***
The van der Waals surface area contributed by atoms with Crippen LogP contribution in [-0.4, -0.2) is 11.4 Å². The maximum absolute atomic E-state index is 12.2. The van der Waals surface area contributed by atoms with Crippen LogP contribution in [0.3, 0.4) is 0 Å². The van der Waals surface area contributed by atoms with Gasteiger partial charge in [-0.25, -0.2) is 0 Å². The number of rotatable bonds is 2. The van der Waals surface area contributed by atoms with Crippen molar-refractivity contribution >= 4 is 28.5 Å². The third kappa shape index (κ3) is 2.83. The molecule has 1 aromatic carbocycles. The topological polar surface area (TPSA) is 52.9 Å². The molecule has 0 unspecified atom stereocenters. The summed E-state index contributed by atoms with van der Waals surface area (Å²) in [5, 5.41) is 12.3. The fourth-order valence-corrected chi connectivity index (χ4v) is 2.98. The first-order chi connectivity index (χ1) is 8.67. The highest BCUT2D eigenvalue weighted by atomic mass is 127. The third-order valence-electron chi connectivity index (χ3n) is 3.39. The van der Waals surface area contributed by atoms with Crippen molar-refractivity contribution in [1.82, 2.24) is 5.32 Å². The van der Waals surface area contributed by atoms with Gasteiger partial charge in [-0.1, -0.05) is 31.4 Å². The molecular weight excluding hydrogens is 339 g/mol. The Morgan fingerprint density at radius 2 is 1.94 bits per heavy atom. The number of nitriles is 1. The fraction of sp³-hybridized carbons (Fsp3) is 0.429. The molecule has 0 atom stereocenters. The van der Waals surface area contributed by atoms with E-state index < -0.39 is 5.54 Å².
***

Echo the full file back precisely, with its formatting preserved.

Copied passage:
The van der Waals surface area contributed by atoms with Crippen LogP contribution in [-0.4, -0.2) is 11.4 Å². The maximum absolute atomic E-state index is 12.2. The van der Waals surface area contributed by atoms with Crippen LogP contribution in [0.3, 0.4) is 0 Å². The van der Waals surface area contributed by atoms with Gasteiger partial charge in [-0.25, -0.2) is 0 Å². The number of rotatable bonds is 2. The van der Waals surface area contributed by atoms with Crippen molar-refractivity contribution >= 4 is 28.5 Å². The third kappa shape index (κ3) is 2.83. The molecule has 1 aromatic carbocycles. The topological polar surface area (TPSA) is 52.9 Å². The molecule has 0 unspecified atom stereocenters. The summed E-state index contributed by atoms with van der Waals surface area (Å²) in [5, 5.41) is 12.3. The fourth-order valence-corrected chi connectivity index (χ4v) is 2.98. The first-order chi connectivity index (χ1) is 8.67. The highest BCUT2D eigenvalue weighted by atomic mass is 127. The third-order valence-electron chi connectivity index (χ3n) is 3.39. The van der Waals surface area contributed by atoms with Crippen molar-refractivity contribution in [1.82, 2.24) is 5.32 Å². The van der Waals surface area contributed by atoms with Gasteiger partial charge in [-0.1, -0.05) is 31.4 Å². The molecular weight excluding hydrogens is 339 g/mol. The Morgan fingerprint density at radius 2 is 1.94 bits per heavy atom. The number of nitriles is 1. The fraction of sp³-hybridized carbons (Fsp3) is 0.429. The molecule has 0 atom stereocenters. The van der Waals surface area contributed by atoms with E-state index < -0.39 is 5.54 Å².